With hereditary peerages again being created under Thatcher, Macmillan requested the earldom that had been customarily bestowed to departing prime ministers, and on 24 February 1984 he was created Earl of Stockton and Viscount Macmillan of Ovenden. He is the last Prime Minister to have been given an hereditary peerage, although Margaret Thatcher's husband was later given a baronetage, which passed on to her own son. He took the title from his former parliamentary seat on the edge of the Durham coalfields, and in his maiden speech in the House of Lords he criticised Thatcher's handling of the coal miners' strike and her characterisation of striking miners as 'the enemy within'. He received an unprecedented standing ovation for his oration, which included the words:

1985

As Chancellor of Oxford University, Macmillan condemned its refusal in February 1985 to award Thatcher an honorary degree. He noted that the decision represented a break with tradition, and predicted that the snub would rebound on the university.

Macmillan is widely supposed to have likened Thatcher's policy of privatisation to 'selling the family silver'. His precise quote, at a dinner of the Tory Reform Group at the Royal Overseas League on 8 November 1985, was on the subject of the sale of assets commonplace among individuals or states when they encountered financial difficulties: 'First of all the Georgian silver goes. And then all that nice furniture that used to be in the salon. Then the Canalettos go.' Profitable parts of the steel industry and the railways had been privatised, along with British Telecom: 'They were like two Rembrandts still left.'

1986

Macmillan died at Birch Grove, the Macmillan family mansion on the edge of Ashdown Forest near Chelwood Gate in East Sussex, four days after Christmas in 1986. His age was 92 years and 322 days—the greatest age attained by a British Prime Minister until surpassed by Lord Callaghan on 14 February 2005. His grandson and heir Alexander, Viscount Macmillan of Ovenden, said: "In the last 48 hours he was very weak but entirely reasonable and intelligent. His last words were, 'I think I will go to sleep now'."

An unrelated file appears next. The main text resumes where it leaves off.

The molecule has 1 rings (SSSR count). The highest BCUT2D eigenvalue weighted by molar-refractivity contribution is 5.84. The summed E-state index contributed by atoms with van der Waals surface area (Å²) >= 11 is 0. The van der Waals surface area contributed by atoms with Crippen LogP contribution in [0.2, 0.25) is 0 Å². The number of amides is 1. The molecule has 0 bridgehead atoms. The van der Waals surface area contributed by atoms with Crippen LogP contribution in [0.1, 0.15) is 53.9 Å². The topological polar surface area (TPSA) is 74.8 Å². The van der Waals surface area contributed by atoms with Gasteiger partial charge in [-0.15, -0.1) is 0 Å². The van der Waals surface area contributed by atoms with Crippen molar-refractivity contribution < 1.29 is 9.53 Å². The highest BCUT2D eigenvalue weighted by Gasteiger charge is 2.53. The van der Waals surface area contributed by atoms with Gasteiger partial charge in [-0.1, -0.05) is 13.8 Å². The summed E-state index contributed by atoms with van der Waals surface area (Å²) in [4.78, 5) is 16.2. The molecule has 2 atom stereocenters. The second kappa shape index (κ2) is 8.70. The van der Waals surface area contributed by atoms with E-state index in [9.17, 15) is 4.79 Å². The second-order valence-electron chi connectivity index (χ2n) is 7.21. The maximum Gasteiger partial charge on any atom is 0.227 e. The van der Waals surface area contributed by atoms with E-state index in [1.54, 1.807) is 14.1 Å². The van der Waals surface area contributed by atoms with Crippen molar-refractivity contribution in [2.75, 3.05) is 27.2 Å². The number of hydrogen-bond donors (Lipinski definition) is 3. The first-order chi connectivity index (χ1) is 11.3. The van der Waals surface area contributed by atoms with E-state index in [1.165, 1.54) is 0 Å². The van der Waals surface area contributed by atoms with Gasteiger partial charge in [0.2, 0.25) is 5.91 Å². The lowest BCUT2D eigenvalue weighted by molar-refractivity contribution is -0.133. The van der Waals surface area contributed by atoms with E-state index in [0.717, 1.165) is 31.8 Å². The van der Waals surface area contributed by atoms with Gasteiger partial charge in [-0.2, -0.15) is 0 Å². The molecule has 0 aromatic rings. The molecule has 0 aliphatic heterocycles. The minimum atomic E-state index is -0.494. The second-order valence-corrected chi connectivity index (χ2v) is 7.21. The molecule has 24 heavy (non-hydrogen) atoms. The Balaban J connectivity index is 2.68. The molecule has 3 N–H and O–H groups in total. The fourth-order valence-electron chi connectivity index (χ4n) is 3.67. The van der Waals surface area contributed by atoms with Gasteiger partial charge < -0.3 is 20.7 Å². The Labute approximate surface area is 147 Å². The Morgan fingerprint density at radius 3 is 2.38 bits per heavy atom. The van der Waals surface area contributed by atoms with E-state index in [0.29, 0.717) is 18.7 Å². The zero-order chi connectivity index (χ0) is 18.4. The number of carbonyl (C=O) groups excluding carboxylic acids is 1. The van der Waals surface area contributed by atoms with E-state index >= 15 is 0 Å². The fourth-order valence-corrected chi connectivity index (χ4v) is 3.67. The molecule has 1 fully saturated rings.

1987

A private funeral was held on 5 January 1987 at St Giles' Church, Horsted Keynes, West Sussex, where he had regularly worshipped and read the lesson. Two hundred mourners attended, including 64 members of the Macmillan family, Thatcher and former premiers Lord Home and Edward Heath, Lord Hailsham, and "scores of country neighbours". The Prince of Wales sent a wreath "in admiring memory". He was buried beside his wife and next to his parents and his son Maurice, who had died in 1984.

The House of Commons paid its tribute on 12 January 1987, with much reference made to his book The Middle Way. Thatcher said: "In his retirement Harold Macmillan occupied a unique place in the nation's affections", while Labour leader Neil Kinnock struck a more critical note: "Death and distance cannot lend sufficient enchantment to alter the view that the period over which he presided in the 1950s, while certainly and thankfully a period of rising affluence and confidence, was also a time of opportunities missed, of changes avoided. Harold Macmillan was, of course, not solely or even pre-eminently responsible for that. But we cannot but record with frustration the fact that the vigorous and perceptive attacker of the status quo in the 1930s became its emblem for a time in the late 1950s before returning to be its critic in the 1980s."

A public memorial service, attended by the Queen and thousands of mourners, was held on 10 February 1987 in Westminster Abbey. Macmillan's estate was assessed for probate on 1 June 1987, with a value of £51,114 (equivalent to £144,831 in 2019).

1995

In retirement Macmillan took up the chairmanship of his family's publishing house, Macmillan Publishers, from 1964 to 1974. The publishing firm remained in family hands until a majority share was purchased in 1995 by the Holtzbrinck Publishing Group; the imprint, however, persists. Macmillan brought out a six-volume autobiography: